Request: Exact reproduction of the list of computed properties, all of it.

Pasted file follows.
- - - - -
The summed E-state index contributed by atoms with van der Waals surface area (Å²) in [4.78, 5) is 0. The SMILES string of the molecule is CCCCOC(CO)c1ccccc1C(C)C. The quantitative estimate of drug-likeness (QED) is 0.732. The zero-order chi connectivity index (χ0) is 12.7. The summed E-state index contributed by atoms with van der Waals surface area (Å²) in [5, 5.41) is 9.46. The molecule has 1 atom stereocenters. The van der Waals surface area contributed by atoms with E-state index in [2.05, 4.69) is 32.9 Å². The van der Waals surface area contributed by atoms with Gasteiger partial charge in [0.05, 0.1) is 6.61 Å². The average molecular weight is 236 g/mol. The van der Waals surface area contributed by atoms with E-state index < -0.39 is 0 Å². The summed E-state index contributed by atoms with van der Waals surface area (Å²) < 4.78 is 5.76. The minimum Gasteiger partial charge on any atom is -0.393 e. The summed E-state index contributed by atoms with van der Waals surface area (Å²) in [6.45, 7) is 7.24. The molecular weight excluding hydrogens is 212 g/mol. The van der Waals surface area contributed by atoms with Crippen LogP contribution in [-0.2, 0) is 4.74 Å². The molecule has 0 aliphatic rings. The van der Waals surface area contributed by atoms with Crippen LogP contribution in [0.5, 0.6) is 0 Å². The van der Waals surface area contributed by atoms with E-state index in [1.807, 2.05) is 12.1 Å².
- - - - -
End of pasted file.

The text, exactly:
The summed E-state index contributed by atoms with van der Waals surface area (Å²) in [4.78, 5) is 0. The SMILES string of the molecule is CCCCOC(CO)c1ccccc1C(C)C. The quantitative estimate of drug-likeness (QED) is 0.732. The zero-order chi connectivity index (χ0) is 12.7. The summed E-state index contributed by atoms with van der Waals surface area (Å²) in [5, 5.41) is 9.46. The molecule has 1 atom stereocenters. The van der Waals surface area contributed by atoms with E-state index in [2.05, 4.69) is 32.9 Å². The van der Waals surface area contributed by atoms with Gasteiger partial charge in [0.05, 0.1) is 6.61 Å². The average molecular weight is 236 g/mol. The van der Waals surface area contributed by atoms with E-state index < -0.39 is 0 Å². The summed E-state index contributed by atoms with van der Waals surface area (Å²) < 4.78 is 5.76. The minimum Gasteiger partial charge on any atom is -0.393 e. The summed E-state index contributed by atoms with van der Waals surface area (Å²) in [6.45, 7) is 7.24. The molecular weight excluding hydrogens is 212 g/mol. The van der Waals surface area contributed by atoms with Crippen LogP contribution in [-0.2, 0) is 4.74 Å². The molecule has 0 aliphatic rings. The van der Waals surface area contributed by atoms with Crippen LogP contribution in [0.5, 0.6) is 0 Å². The van der Waals surface area contributed by atoms with E-state index in [1.807, 2.05) is 12.1 Å².